A few years ago, I was interviewed by James and Helena of the Love Talk Show, on Sky TV, on the subject of Body Confidence. We explored a number of interesting questions.

James and Helena talked about how very attractive confidence is in relationships and particularly when you are seeking a partner. It is far more attractive than how you look.

This is, of course, not easy if you have lost confidence after a painful breakup or you have absorbed negative messages from other people (which often are not even true).

I have often been amazed by participants telling me that they don’t like the way they look when to me, they are perfectly attractive. Some have even been drop-down-dead gorgeous. Who is to say what is ugly or beautiful anyway?

What is your answer to this question?

On the programme, too, James asked: “What is the ideal body image?”

And the answer Helena gave was – “mine”.

If you find yourself squirming at the very thought of answering that question with “mine” because you’re afraid that other people will judge you and think you are too big boots – then I suggest you listen to this programme.

Dog-eat-dog Culture

Most of this goes back to the dog-eat-dog culture of our school days when it was OK for other children or teenagers to slag each other off.  It was even considered cool to say cruel things about someone else, even if they weren’t true.

It happens in families too.  Whilst often this is just plain unkindness, competitiveness or a way of surviving in the family, it can also come from the desire to protect the child from being too confident.  The parent is afraid that their child is setting themselves up for abuse from other children if they have a too positive view of themselves.

This culture is so prevalent that it leaks out into the adult world. For many people being slagged off by other people is an everyday reality. Some of it is just good-humoured jockeying which builds resilience and a more robust confidence,  but for too many people, such experiences leave deep scars. This leads to a legacy of poor confidence that will stay with you into adulthood until you find a way to put it behind you.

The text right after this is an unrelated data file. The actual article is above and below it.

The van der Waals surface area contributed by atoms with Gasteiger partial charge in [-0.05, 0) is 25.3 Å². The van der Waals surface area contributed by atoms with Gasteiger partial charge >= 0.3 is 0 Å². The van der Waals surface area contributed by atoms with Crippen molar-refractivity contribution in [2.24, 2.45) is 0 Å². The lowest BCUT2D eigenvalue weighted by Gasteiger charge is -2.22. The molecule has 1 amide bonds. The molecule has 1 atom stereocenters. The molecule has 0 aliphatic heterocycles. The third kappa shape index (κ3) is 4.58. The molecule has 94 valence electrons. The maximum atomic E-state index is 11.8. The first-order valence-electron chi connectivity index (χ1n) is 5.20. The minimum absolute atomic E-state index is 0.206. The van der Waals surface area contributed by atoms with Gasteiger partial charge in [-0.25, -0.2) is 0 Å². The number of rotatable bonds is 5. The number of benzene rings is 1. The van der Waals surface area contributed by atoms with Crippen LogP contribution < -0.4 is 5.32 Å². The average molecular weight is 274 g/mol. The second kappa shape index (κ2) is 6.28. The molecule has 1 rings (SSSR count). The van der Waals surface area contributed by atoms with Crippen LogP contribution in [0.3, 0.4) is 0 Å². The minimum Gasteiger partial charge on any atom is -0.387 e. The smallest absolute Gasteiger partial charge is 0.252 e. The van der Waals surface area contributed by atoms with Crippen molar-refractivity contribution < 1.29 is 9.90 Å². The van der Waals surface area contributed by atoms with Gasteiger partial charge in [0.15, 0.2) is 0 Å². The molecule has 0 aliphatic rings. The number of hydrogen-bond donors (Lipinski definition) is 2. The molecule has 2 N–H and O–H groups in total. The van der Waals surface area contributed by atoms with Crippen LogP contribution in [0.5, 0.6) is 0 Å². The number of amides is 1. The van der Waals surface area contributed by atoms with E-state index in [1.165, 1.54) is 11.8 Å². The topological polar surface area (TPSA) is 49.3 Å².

Is it OK that it is normal in Western culture for children, teenagers and adults to slag each other off?

Investing in yourself

What I particularly like about Love Talk is the importance and value James and Helena place on investing in yourself.

It doesn’t matter how poor your body confidence is and for what reason your body confidence is low. Investing time, money and effort in boosting your confidence levels will pay dividends in the future.

They also interviewed a remarkable woman – Mary Russell who suffers from the condition of achondroplasia, also known as dwarfism. Mary was on the Channel 4 Programme “The Undateables”, and as you will see there is nothing undateable or unattractive about her in spite of her disability.

Being Undateable?

She is now also a model (as a result of being on The Undateables) and a gold medalist in the world dwarf games. She will inspire you to see yourself differently.

James and Helena are no longer hosts of the programme, so they have taken their video down. You can now watch “Body Confidence” on my Facebook page  Their interview with me starts at 23.45 mins.

To view the replay please visit the Making Moves Facebook page or click below which will take you there.

Their interview with me starts at approx 24 mins

If you are struggling in the field of Love, relationships and dating, I highly recommend exploring the Love Talk YouTube Channel

Here’s a bit more about the show:

Q: Does Love Talk have a mission statement or anything you’d like to share with your audience and fans?

A: I think we’ve been trying to tell people from day one, that quote that says ‘learn to love intelligently’ and this is very important because you know you cannot detach love from intelligence.

For people who don’t understand this, I’ll just explain briefly. Most people understand love as an emotional thing, as a very, almost irrational thing. People say, you know when you love someone, you can’t really choose who you love. The truth is, you can choose who you love. You can’t choose who you like! You may like someone, but you can choose not to fall in love with the person because falling in love with someone, it’s a choice. You choose to invest the time to find out more about the person – to feed that emotion – so we have been trying from day one, and this is what we’re always going to be teaching people – that you can learn to love, to love intelligently.

I think this is one of the most important things that we’ve been trying to let people into, that little secret of the past 2 years that we’ve been doing this program. I hope you enjoy the programme.

 © Claire Schrader 2016

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